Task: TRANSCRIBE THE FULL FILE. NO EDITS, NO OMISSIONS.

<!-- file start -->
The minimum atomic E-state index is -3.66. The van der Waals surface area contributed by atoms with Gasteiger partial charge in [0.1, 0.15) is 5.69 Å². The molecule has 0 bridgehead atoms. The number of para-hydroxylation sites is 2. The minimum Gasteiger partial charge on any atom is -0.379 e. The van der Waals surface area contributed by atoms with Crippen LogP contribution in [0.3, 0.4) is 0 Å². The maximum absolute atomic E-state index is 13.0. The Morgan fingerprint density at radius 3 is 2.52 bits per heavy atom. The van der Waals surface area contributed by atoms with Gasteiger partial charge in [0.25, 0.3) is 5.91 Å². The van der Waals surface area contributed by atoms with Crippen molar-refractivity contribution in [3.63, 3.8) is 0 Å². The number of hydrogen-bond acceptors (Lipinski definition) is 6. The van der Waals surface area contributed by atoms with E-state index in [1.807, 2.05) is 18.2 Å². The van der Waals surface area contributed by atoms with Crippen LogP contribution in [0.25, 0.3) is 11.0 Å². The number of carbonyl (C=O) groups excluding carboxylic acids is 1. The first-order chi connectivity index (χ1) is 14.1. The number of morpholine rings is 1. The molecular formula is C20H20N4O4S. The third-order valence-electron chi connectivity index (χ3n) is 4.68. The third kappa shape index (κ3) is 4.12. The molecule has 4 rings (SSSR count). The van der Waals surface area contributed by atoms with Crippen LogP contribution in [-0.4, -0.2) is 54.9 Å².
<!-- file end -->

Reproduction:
The minimum atomic E-state index is -3.66. The van der Waals surface area contributed by atoms with Gasteiger partial charge in [0.1, 0.15) is 5.69 Å². The molecule has 0 bridgehead atoms. The number of para-hydroxylation sites is 2. The minimum Gasteiger partial charge on any atom is -0.379 e. The van der Waals surface area contributed by atoms with Crippen LogP contribution in [0.3, 0.4) is 0 Å². The maximum absolute atomic E-state index is 13.0. The Morgan fingerprint density at radius 3 is 2.52 bits per heavy atom. The van der Waals surface area contributed by atoms with Gasteiger partial charge in [0.25, 0.3) is 5.91 Å². The van der Waals surface area contributed by atoms with Crippen molar-refractivity contribution in [3.63, 3.8) is 0 Å². The number of hydrogen-bond acceptors (Lipinski definition) is 6. The van der Waals surface area contributed by atoms with E-state index in [1.807, 2.05) is 18.2 Å². The van der Waals surface area contributed by atoms with Crippen LogP contribution in [0.25, 0.3) is 11.0 Å². The number of carbonyl (C=O) groups excluding carboxylic acids is 1. The first-order chi connectivity index (χ1) is 14.1. The number of morpholine rings is 1. The molecular formula is C20H20N4O4S. The third-order valence-electron chi connectivity index (χ3n) is 4.68. The third kappa shape index (κ3) is 4.12. The molecule has 4 rings (SSSR count). The van der Waals surface area contributed by atoms with Crippen LogP contribution in [-0.4, -0.2) is 54.9 Å².